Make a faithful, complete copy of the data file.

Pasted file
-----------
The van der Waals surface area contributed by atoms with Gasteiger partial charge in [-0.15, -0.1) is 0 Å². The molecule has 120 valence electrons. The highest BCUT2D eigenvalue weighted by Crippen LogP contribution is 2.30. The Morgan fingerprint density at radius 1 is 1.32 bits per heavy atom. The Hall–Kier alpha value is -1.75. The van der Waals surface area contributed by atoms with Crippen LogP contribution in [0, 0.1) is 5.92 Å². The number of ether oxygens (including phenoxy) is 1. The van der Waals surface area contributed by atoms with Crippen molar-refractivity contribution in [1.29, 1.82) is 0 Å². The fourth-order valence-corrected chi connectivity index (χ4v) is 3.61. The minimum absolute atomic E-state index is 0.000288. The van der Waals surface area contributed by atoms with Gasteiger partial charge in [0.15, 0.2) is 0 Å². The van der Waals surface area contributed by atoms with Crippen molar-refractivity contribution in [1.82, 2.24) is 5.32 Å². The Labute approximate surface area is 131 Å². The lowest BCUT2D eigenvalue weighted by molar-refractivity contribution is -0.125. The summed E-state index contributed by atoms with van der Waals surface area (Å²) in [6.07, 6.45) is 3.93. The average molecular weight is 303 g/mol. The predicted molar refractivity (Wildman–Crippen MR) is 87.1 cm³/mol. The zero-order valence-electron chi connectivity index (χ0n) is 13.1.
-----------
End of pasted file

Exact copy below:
The van der Waals surface area contributed by atoms with Gasteiger partial charge in [-0.15, -0.1) is 0 Å². The molecule has 120 valence electrons. The highest BCUT2D eigenvalue weighted by Crippen LogP contribution is 2.30. The Morgan fingerprint density at radius 1 is 1.32 bits per heavy atom. The Hall–Kier alpha value is -1.75. The van der Waals surface area contributed by atoms with Crippen LogP contribution in [0, 0.1) is 5.92 Å². The number of ether oxygens (including phenoxy) is 1. The van der Waals surface area contributed by atoms with Crippen molar-refractivity contribution in [1.29, 1.82) is 0 Å². The fourth-order valence-corrected chi connectivity index (χ4v) is 3.61. The minimum absolute atomic E-state index is 0.000288. The van der Waals surface area contributed by atoms with Gasteiger partial charge in [0.15, 0.2) is 0 Å². The van der Waals surface area contributed by atoms with Crippen molar-refractivity contribution in [1.82, 2.24) is 5.32 Å². The Labute approximate surface area is 131 Å². The lowest BCUT2D eigenvalue weighted by molar-refractivity contribution is -0.125. The summed E-state index contributed by atoms with van der Waals surface area (Å²) in [6.07, 6.45) is 3.93. The average molecular weight is 303 g/mol. The predicted molar refractivity (Wildman–Crippen MR) is 87.1 cm³/mol. The zero-order valence-electron chi connectivity index (χ0n) is 13.1.